People with disabilities have always been a part of society, but they were not always accepted and looked after like we do now. Social constructs and ways of thinking have framed the views of society and therefore how people with disabilities were treated. These constructs and ideas of what disability is still frame our society and thinking today.

Reading about the history of learning disabilities, it is interesting – and quite shocking really – to learn about the treatment people with disabilities, either mental or physical, have been given through the centuries.

Babylonians would look at babies born with disabilities as good predictors of the future; Romans would drown disabled babies; Greeks were the first ones to talk about eugenics, they also thought that those born deaf couldn’t think rationally. In Old Testament times, disability was linked to sin, nevertheless those born with disabilities were protected and people were taught to treat them kindly. In the New Testament, it became a source of miracles when Jesus healed the disabled.

Aztecs and Europeans (1100s) would display the disabled in zoos. In the 1300s, disabled people in England depended on charity for their survival. Those suffering with mental health were labelled “lunatics” and confined to facilities and seen as entertainment for visitors.

In the 1400s, the Church allows the murder of those with disabilities, and a few years later witch hunts begin, causing the death of many women who were disabled or struggling with mental health problems. 

In the 1800s, disability is portrayed as weak and pathetic in works like A Christmas Carol (Tiny Tim), and there is also an attempt to institutionalise disabled children for life. The 1900s sees eugenics and institutionalisation to be the norm. The Mental Deficiency Act categorises those with learning and mental health issues as idiots, imbeciles, and more. Unmarried mothers were included in this category. In 1935 and throughout the second world war, euthanasia of disabled people, and “mercy killings” ordered by Hitler, were widespread. 

In the 1960s, a soap character becomes a wheelchair user, and in 1992, a disabled actor stars in a soap opera on the BBC. In 2012, Paralympic Games are held in the UK.

Looking back to what has been the treatment of people with disabilities through the ages, even in the early 1900s, it is clear to see that difference has always been stigmatised in societies far and wide. Not only stigmatised, sometimes even demonised!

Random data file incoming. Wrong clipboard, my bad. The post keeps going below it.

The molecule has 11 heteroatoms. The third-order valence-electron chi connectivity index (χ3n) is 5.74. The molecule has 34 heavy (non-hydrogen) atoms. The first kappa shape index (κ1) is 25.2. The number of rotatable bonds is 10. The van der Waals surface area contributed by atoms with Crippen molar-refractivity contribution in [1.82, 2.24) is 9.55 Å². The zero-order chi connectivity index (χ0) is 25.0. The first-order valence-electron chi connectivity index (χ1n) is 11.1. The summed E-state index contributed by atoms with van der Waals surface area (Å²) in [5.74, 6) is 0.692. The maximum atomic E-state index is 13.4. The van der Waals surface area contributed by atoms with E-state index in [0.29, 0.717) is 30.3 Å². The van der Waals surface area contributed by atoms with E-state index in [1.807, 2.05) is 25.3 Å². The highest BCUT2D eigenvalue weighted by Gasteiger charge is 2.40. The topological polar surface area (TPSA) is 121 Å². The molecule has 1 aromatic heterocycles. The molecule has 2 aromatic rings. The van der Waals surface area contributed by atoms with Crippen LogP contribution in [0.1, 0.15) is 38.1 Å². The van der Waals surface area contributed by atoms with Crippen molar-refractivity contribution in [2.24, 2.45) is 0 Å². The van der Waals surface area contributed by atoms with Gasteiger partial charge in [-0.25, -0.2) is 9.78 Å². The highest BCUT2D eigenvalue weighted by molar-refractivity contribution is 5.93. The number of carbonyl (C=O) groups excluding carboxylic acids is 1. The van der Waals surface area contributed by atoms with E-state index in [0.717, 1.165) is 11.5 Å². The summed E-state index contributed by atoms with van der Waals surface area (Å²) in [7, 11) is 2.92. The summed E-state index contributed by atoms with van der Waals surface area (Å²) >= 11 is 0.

There are many aspects of the treatment of those with disabilities that are shameful to think about, and without wanting to justify them, they were different times and knowledge wasn’t what it is now.

It is very unfortunate for those with disabilities, the atrocious things they had to deal with, and unfortunately it seems like we have repeated ill treatment even in recent decades.

In addition, and I don’t want to get political about this, but it is a fact, that those with disabilities are seeing major cuts to the services and benefits they receive, which means that they have less access to those things that they have a right to access – activities in the community, services, and general things that those of us without disabilities might take for granted.

I work with people with disabilities, and when out in the community, I can still see that stigma and stereotyping is still around. Of course, it is much less than in past centuries, and there is more information available and more understanding of behaviours and the different visible and invisible disabilities out there.

More compassion, information and understanding will make a difference in the lives of those with disabilities, and having equal access to everything that everyone else has access to will enrich the lives and the communities where they live.

After reading this article, I leave you with the following questions:

Do you think we have moved forward in regard to how we treat and think about people with disabilities?

How can we add on to the work that’s brought us to where we are today?

What can you do to enrich your life, your community and the life of someone with disabilities?